This is the long side at the front of the house.

2020-05-13 03

The shorter end which looks out towards the vegetable garden.

2020-05-13 04

In other garden news, GMan planted clivias along the western edge of the driveway.  These were sourced from multiple plants we had in pots.  Most are orange but there are also some yellow ones.  My $20 investment in a single orange clivia which I bout almost 20 years ago has paid handsome dividends.  The yellow ones have also multiplied from a single plant which was a gift several years ago.

2020-05-13 05

I think the clivia plants will make a nice border to the edge of the driveway.  The area behind them is a work in progress.  The shrubs were planted in mid-December and are growing quite well.  You can see some of the piles of mulch which have been moved from the site near the shed.  We plan to lay some sheets of cardboard to suppress the weeds then cover them with the mulch.

Gifts From the Garden

Leave a comment

When you have a productive garden, there is frequently more available than you can reasonably use.  So, we are often giving away produce to family and friends.

It is not all a one-way street and we are grateful for goodies which are gifted to us in return.

My sister and brother-in-law recently gave us a large pumpkin and some chillies.  The pumpkin was put to good use and you can read about it in this earlier post.  I used the chillies to make a bottle of sweet chilli sauce.

2020-05-09 01

A few days ago we visited my brother at his newly-purchased inner suburban unit.  I hardly expected that we would come away with fresh produce when he had been there for barely 3 weeks.  However, I was surprised to find myself returning home with a container of macadamia nuts which we had collected from the back lawn of the unit block.  This bounty is falling from a tree overhanging from a neighbouring garden.

2020-05-09 02

Also, some friends gave us a quantity of rosemary.  We have planted some cuttings so that we can add this to our own garden and I stripped the leaves off the remainder and dried it in the dehydrator.  Once it was dried, I ground it and then mixed the ground rosemary with Himalayan salt and I now have a jar of rosemary salt which will be be perfect for seasoning.  I am looking forward to trying it on some oven-baked potato chips.

2020-05-09 03

I was watching Gardening Australia last night and saw a segment about making your own Lemon and Rosemary Hand Scrub.  I am going to get some more rosemary from my friend and try that one out.  The recipe and details will be a future blog post.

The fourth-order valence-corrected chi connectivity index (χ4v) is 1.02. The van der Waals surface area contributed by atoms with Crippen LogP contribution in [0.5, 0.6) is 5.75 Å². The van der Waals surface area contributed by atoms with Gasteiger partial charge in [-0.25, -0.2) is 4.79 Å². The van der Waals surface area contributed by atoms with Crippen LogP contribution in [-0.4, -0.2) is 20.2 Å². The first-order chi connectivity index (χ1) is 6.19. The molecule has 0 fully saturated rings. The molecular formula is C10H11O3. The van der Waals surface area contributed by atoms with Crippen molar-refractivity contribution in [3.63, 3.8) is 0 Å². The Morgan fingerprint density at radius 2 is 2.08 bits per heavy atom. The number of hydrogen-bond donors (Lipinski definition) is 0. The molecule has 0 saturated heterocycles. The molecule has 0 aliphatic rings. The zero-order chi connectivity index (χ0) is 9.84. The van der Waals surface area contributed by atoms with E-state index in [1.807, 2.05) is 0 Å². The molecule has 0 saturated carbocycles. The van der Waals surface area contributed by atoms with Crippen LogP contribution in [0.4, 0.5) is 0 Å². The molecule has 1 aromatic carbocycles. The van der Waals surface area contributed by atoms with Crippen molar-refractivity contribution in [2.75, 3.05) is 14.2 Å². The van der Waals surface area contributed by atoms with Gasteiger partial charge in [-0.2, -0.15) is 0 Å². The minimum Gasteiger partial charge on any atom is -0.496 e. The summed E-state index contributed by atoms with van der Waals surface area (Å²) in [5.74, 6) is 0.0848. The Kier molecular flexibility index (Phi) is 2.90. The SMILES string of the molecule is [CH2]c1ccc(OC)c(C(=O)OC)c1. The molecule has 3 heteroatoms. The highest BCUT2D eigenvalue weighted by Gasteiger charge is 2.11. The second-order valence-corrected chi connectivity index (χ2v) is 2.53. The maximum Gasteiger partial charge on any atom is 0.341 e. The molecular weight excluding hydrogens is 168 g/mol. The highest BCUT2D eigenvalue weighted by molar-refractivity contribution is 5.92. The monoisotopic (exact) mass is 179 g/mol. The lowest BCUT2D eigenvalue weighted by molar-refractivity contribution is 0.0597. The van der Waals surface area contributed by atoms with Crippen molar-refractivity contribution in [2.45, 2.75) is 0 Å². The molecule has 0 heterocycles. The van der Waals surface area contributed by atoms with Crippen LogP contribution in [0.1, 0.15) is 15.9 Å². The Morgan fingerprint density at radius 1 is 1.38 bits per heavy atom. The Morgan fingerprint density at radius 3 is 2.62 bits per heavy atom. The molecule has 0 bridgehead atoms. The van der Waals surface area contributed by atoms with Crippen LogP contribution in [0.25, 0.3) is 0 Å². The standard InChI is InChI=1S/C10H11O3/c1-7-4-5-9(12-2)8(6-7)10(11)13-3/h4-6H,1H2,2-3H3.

Some More Structures

Leave a comment

Following on from the completed compost bays, I thought I would share some of our other handiwork in the garden.  Unlike the compost bays, we needed to purchase the materials for our latest endeavours.

Growing food crops invariably invites other critters who also deem it to be food.  While I am reasonably happy to share, I am not keen on seeing the entire crop destroyed.

This year has seen the inclusion of an additional pest in our garden – the citrus fruit piercing moth.  From what I have read it would appear that this is as a direct result of the extended period of drought last year followed by good rain.

We have an orchard of numerous citrus trees which generally produce a bumper crop each year but 2020 is not shaping up so well.  We have lost the entire crop of Washington navel oranges as well as the majority of the grapefruit.  These are the earliest maturing of the citrus and we are less able to assess the losses on the two Valencia orange trees as well as the two mandarins.  Fortunately, the lemon and lime trees do not appear to have been attacked much at all.

In normal seasons the only real pest to the citrus trees seems to be the scrub turkeys helping themselves.  They particularly like the mandarins.

I had previously read about using poly pipe and star pickets to create a frame for netting to cover fruit trees, however, we had never implemented this method.  A few years ago we had simply tried draping the netting directly over the tree but while it was relatively effective the netting ended up with rips in it.

The arrival of the citrus fruit piercing moth spurred me into action and we bought the supplies to create the poly pipe frame for the mandarin tree.  We chose to do this one first as it seemed to have very little damage so far which is probably due to the fruit still being quite green.  Everything I have read plus my own observation indicates that the moth attacks ripening fruit.

We used an unused net which we had over the new poly pipe frame.

2020-04-24 01

The net barely reaches the ground and I am not sure how diligent the moths are when it comes to finding their way in.  I plan to extend the length a little by adding an extra piece of netting to the bottom edge.  This will be salvaged from the previously damaged net.

The next job is to monitor the tree by torchlight at night to check for any moths which are already inside the netting.

If the netting of the mandarin tree proves to be successful in eliminating the moth as well as the scrub turkeys we will consider doing at least some of the other citrus trees.